Caption: During the explosion of an oxygen molecule: the X-ray laser XFEL knocks electrons out of the two atoms of the oxygen molecule and initiates its breakup. During the fragmentation, the X-ray laser releases another electron out of an inner shell from one of the two oxygen atoms that are now charged (ions). The electron has particle and wave characteristics, and the waves are scattered by the other oxygen ion. The diffraction pattern are used to image the breakup of the oxygen molecules and to take snapshots of the fragmentation process (electron diffraction imaging). Credit: Till Jahnke, Goethe University Frankfurt

Further information:

Professor Till Jahnke
Institute for Nuclear Physics
Goethe University Frankfurt
Tel.: +49 69 798-47025

Current news about science, teaching, and society can be found on GOETHE-UNI online (

Goethe University is a research-oriented university in the European financial centre Frankfurt am Main. The university was founded in 1914 through private funding, primarily from Jewish sponsors, and has since produced pioneering achievements in the areas of social sciences, sociology and economics, medicine, quantum physics, brain research, and labour law. It gained a unique level of autonomy on 1 January 2008 by returning to its historic roots as a "foundation university". Today, it is one of the three largest universities in Germany. Together with the Technical University of Darmstadt and the University of Mainz, it is a partner in the inter-state strategic Rhine-Main University Alliance. Internet:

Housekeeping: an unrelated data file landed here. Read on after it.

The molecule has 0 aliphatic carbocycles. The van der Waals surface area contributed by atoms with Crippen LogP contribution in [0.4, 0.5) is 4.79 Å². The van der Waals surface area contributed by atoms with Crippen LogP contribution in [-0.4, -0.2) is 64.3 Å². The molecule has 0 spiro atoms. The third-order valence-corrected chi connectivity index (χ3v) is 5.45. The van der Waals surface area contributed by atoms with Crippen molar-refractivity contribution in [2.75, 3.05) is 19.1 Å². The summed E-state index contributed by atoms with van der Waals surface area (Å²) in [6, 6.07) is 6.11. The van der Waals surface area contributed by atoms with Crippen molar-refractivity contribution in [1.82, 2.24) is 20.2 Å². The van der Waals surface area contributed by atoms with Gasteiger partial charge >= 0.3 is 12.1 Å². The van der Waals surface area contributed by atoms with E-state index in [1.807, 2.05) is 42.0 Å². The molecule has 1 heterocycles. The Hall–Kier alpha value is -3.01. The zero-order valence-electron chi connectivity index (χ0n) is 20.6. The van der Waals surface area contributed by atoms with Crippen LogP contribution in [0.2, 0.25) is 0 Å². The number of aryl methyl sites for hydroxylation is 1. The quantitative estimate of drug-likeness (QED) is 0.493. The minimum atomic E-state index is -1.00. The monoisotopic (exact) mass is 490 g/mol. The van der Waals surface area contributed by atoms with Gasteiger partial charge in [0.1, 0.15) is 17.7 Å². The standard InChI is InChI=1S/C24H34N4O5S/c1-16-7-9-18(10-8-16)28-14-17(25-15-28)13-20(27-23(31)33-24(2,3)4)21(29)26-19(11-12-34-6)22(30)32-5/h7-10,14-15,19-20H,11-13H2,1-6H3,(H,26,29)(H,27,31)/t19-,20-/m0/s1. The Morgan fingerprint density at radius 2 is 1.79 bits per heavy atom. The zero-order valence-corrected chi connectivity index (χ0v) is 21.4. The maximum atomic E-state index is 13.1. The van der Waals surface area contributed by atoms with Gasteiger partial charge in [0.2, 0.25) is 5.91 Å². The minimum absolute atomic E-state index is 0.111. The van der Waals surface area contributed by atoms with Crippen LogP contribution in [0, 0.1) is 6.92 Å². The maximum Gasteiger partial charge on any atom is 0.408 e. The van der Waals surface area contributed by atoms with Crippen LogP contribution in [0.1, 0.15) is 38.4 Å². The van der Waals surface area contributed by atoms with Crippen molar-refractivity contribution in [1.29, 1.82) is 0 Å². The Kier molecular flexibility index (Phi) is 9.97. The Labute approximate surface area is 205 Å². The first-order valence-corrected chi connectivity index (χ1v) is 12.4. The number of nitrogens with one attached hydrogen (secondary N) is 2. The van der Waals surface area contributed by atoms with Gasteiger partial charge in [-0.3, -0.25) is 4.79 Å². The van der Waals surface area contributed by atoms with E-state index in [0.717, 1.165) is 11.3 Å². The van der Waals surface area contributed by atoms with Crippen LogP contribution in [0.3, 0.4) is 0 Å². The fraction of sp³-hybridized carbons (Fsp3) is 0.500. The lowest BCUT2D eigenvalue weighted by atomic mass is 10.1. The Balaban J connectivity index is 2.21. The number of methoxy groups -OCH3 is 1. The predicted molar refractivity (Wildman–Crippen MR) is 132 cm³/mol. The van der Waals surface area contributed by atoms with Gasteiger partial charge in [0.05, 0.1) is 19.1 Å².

Publisher: The President of Goethe University Editor: Dr. Markus Bernards, Science Editor, PR & Communication Department, Theodor-W.-Adorno-Platz 1, 60323 Frankfurt am Main, Tel: -49 (0) 69 798-12498, Fax: +49 (0) 69 798-763 12531,

Goethe University Frankfurt

Related Electrons Articles:

Self-imaging of a molecule by its own electrons
Researchers at the Max Born Institute (MBI) have shown that high-resolution movies of molecular dynamics can be recorded using electrons ejected from the molecule by an intense laser field.
Electrons in the fast lane
Microscopic structures could further improve perovskite solar cells
Laser takes pictures of electrons in crystals
Microscopes of visible light allow to see tiny objects as living cells and their interior.
Plasma electrons can be used to produce metallic films
Computers, mobile phones and all other electronic devices contain thousands of transistors, linked together by thin films of metal.
Flatter graphene, faster electrons
Scientists from the Swiss Nanoscience Institute and the Department of Physics at the University of Basel developed a technique to flatten corrugations in graphene layers.
Researchers develop one-way street for electrons
The work has shown that these electron ratchets create geometric diodes that operate at room temperature and may unlock unprecedented abilities in the illusive terahertz regime.